27 September 1955
Supreme Court


Case number: Writ Petition (Civil) 621 of 1955






DATE OF JUDGMENT: 27/09/1955


CITATION:  1955 AIR  795            1955 SCR  (2) 531

ACT:   Fundamental Rights, Infringement of-Act settling fair  and equitable rent restricted to a part of the  State-Settlement of  rent  of  different localities  on  different  dates  on decennial average-Possibility of variation in rates of rent- If  amount to denial of equality before  law-Deprivation  of landlord’s  right  to  realise  rents  freely  and   without hindrance,  if invasion of right  to  property-Retrospective enforcement  of  rates of rent, if amounts to  violation  of right to property and acquisition without  compensation-Such power   conferred  on  Settlement  Officer,  if   arbitrary- Constitution of India, Arts. 14, 19(1)(f), 31(2)-Marwar Land Revenue Act (XL of 1949), ss. 81, 82, 83, 84, 85, 86.

HEADNOTE:   The  petitioners, who are jagirdars of Marwar,  sought  to impugn  the constitutional validity of ss. 81 to 86  of  the Marwar  Land  Revenue Act which embody a scheme  for  fixing fair  and equitable rents payable by cultivating tenants  on the  ground  that they infringed  their  fundamental  rights under Arts. 14, 19(1)(f) and 31(2) of the Constitution. Their  contentions were that after the merger of  Marwar  in the State of Rajasthan the Act had become discriminatory  as it  applied only to the jagirdars of Marwar and not  to  the entire  body  of jagirdars of the State of  Rajasthan,  that settlement  of rents made with reference to different  areas on  different  dates  on the basis of  previous  ten  years’ average  of collections might result in different  rates  of rent  and lead to inequality such as is prohibited  by  Art. 14,  that the Act deprived the landlords of their  right  to realise rents from the tenants freely and without  hindrance and invaded their right to hold property guaranteed by  Art. 19(1)(f)  of the Constitution, that the power  conferred  on the  Settlement Officer by s. 86 of the Act to  enforce  the rates of rent retrospectively is an invasion of their  right to  hold  property and amounts to  acquisition  of  property without  compensation  and  that  it  confers  absolute  and uncontrolled discretion on the Settlement Officer and is  an encroachment on the right to hold property.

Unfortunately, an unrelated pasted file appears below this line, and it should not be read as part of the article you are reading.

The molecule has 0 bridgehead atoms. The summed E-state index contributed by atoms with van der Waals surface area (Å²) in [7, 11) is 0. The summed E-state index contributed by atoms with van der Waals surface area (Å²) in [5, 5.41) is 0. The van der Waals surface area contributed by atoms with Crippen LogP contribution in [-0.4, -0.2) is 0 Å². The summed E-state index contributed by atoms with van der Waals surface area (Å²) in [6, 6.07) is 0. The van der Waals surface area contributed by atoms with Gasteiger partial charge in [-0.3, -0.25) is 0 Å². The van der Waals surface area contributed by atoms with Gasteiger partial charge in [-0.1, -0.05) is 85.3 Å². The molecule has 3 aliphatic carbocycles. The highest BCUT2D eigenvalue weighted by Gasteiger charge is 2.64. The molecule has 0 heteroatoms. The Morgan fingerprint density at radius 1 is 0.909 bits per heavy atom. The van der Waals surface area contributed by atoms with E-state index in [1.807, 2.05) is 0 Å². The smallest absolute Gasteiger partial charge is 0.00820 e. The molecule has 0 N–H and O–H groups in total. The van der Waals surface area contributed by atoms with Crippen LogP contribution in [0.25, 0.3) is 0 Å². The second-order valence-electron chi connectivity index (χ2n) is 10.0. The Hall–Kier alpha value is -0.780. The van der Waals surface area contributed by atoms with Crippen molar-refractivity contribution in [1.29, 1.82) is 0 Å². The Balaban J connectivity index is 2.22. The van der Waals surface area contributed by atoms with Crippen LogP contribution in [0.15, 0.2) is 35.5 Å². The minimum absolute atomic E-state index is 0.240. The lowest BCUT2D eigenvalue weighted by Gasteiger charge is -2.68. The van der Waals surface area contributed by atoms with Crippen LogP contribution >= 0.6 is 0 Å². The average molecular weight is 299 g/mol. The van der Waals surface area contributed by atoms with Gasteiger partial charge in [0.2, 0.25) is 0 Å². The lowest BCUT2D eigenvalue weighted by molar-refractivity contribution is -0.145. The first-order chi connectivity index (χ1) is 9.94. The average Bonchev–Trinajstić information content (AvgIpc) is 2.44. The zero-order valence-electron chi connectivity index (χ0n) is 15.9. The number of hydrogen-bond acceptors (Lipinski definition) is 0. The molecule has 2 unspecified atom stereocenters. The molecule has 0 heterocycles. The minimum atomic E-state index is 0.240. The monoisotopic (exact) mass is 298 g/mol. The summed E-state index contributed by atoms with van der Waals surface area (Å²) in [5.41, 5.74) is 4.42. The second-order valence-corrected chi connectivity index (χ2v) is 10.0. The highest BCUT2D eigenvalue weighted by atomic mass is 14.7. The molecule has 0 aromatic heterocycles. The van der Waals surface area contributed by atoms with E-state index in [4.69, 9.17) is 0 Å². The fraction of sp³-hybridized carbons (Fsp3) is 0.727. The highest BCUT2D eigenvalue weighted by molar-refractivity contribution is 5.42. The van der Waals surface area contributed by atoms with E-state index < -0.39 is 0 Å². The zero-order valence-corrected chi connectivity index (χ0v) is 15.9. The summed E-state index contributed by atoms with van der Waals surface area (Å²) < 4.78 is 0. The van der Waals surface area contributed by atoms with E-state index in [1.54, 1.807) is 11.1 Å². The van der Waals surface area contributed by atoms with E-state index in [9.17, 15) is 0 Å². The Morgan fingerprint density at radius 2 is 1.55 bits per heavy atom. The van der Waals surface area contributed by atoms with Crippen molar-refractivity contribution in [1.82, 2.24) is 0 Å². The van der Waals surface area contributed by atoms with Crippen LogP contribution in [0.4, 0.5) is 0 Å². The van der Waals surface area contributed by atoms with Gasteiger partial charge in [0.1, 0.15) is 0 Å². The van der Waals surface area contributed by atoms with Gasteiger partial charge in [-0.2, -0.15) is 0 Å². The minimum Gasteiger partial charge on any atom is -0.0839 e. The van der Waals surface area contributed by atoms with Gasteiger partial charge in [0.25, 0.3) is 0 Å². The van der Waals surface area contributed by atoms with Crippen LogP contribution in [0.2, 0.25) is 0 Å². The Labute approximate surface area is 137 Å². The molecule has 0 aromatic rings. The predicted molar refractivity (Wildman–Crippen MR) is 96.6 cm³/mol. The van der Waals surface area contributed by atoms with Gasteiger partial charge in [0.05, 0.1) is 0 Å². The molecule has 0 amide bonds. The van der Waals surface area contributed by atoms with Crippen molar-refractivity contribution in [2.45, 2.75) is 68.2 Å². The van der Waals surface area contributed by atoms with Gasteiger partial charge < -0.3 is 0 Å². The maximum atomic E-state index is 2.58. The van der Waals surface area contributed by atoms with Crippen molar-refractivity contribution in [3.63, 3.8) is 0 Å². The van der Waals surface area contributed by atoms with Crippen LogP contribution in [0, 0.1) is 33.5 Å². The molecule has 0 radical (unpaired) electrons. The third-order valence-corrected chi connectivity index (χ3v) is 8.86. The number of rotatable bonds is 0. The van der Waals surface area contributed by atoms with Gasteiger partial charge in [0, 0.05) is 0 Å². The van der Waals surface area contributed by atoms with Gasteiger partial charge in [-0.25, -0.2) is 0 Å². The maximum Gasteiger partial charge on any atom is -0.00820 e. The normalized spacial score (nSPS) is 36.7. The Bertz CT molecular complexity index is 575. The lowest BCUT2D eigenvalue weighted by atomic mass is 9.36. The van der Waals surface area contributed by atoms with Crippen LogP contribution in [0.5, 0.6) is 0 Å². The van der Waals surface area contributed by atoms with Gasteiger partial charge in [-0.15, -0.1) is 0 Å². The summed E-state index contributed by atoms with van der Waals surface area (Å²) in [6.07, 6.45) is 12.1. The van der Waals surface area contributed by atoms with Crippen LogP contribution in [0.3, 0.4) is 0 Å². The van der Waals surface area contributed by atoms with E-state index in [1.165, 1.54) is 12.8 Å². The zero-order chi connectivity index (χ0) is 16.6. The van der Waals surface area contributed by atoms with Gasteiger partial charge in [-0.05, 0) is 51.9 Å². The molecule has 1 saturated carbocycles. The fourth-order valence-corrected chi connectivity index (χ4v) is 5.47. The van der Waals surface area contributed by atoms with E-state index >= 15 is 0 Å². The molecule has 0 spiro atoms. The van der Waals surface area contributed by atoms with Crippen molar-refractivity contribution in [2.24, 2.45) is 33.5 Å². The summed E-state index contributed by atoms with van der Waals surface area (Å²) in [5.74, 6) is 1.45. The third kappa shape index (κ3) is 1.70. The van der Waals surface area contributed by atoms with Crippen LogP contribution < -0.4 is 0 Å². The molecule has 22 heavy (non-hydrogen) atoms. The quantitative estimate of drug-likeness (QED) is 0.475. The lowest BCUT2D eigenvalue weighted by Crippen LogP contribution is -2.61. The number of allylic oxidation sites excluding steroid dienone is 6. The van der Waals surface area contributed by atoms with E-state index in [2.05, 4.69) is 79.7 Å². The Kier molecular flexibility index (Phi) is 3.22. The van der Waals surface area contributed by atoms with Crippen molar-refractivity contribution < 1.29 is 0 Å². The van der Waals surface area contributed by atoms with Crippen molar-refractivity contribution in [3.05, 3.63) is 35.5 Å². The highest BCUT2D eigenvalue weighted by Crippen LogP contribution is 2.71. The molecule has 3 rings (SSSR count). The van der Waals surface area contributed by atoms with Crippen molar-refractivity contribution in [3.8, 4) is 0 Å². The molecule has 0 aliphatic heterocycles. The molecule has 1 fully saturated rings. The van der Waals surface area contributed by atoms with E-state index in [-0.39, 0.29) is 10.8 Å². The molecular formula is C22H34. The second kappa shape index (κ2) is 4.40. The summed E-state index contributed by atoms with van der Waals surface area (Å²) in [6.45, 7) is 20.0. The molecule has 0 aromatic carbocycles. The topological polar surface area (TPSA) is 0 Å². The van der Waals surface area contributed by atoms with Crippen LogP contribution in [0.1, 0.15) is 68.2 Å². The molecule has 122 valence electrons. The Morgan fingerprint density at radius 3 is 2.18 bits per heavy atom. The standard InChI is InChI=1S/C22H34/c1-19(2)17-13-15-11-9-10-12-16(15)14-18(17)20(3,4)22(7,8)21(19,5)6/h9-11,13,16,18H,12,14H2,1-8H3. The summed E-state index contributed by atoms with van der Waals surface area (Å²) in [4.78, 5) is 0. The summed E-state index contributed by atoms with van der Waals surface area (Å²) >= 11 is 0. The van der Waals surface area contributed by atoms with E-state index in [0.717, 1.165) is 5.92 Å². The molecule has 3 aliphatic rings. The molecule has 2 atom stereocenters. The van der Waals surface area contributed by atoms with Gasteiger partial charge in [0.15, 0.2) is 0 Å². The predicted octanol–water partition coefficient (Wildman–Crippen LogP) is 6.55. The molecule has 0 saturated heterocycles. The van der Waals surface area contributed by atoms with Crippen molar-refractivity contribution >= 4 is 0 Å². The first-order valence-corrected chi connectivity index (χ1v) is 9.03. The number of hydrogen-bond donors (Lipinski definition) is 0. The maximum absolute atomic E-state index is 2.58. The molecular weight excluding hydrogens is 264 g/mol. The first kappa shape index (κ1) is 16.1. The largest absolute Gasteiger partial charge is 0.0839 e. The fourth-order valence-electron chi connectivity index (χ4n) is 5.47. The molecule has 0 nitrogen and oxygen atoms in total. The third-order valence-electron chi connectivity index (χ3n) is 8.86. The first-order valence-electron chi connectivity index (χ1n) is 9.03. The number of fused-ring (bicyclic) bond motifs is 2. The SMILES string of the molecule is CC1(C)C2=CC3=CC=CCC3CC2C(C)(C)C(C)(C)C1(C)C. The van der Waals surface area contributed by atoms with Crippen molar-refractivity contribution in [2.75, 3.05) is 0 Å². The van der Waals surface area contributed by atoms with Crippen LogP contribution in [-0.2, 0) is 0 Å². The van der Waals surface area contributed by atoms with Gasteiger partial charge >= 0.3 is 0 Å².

Held,  repelling  these  contentions, that  Art.  14  only prohibits  unequal treatment of persons  similarly  situated and  a classification might properly be made on  territorial basis, if that was germane to the purposes of the  enactment and  no  tenancy legislation can be held to  contravene  the article  solely on the ground that it does not apply to  the entire State.  Before the petitioners could succeed it was 532 incumbent on them to show that conditions obtaining in other parts of the State were similar to those in Marwar and  this they had failed to do.   Bowman  v.  Lewis [1879] 101 U.S. 22: 25  Law.   Ed.  989, referred to.  That the provision in the Act for assessment of rents  with reference to a portion of the area to which the Act  applies is not a contravention of Art. 14.  To hold otherwise  would be  to  make  it impossible for any State to  carry  on  its settlement operation.   Biswambhar Singh v. The State of Orissa and others, [1964] S.C.R.  842, and Thakur Amar Singhji v. State of  Rajasthan, [1955] 2 S.C.R. 303, applied.   That the fundamental right to hold property in the case of a, landlord in respect of his tenanted lands is no more than the  right  to receive reasonable rents and  no  legislation which  has  for  its  object  the  settlement  of  fair  and equitable  rents  can  contravene  Art.  19  (1)(f)  of  the Constitution  even  though it may give  such  rents  retros- pective operation.   That  the  provision in s. 86 of the  Act  empowering  the Settlement  Officer to give retrospective operation  to  the rates  of  rent  does  not  contravene  Art.  19(1)(f)  and, therefore, no question as to whether such a provision is not of  a  regulatory character and as such prohibited  by  Art. 19(5) can at all arise.    That  it is well settled that a law which  regulates  the relation  of  a landlord with his tenant is  not  one  which takes property within the meaning of Art. 31(2) even  though it  has  the effect of reducing his  rights.   Consequently, there is no contravention of Art. 31(2) of the Constitution.  Thakur Jagannath Baksh Singh v. United Provinces, [1943]  6 F.L.J. 55: A.I.R. 1943 F.C. 29 and Thakur Jagannath Buksh v. United Provinces, L.R. 73 I.A. 123, relied on. That s. 86 of the Act does not confer an absolute and uncon- trolled discretion on the Settlement Officer and such  power as it gives does not constitute an encroachment on the right to hold property within the meaning of Art. 19(1)(f) of  the Constitution. Thakur Baghubir Singh v. Court of Wards, Ajmer and  another, [1953] S.C.R. 1049, explained and distinguished.

JUDGMENT:   ORIGINAL JURISDICTION: Petitions Nos. 621, 655 and 678  of 1955. Under Article 32 of the Constitution for the en- forcement of fundamental rights. N.C. Chatterjee (S.  K. Kapur and Ganpat Rai, with him)  for the petitioners. 533 M. C. Setalvad, Attorney-General for India (Kan Singh and P. G. Gokhale, with him) for respondent No. 1. K.R.  Chowdhury,  for Goma, Ghisa and Rama,  respondents  in Petition No. 655 and Dhira, respondent in petition No.678. 1955. September 27. The judgment of the Court was  delivered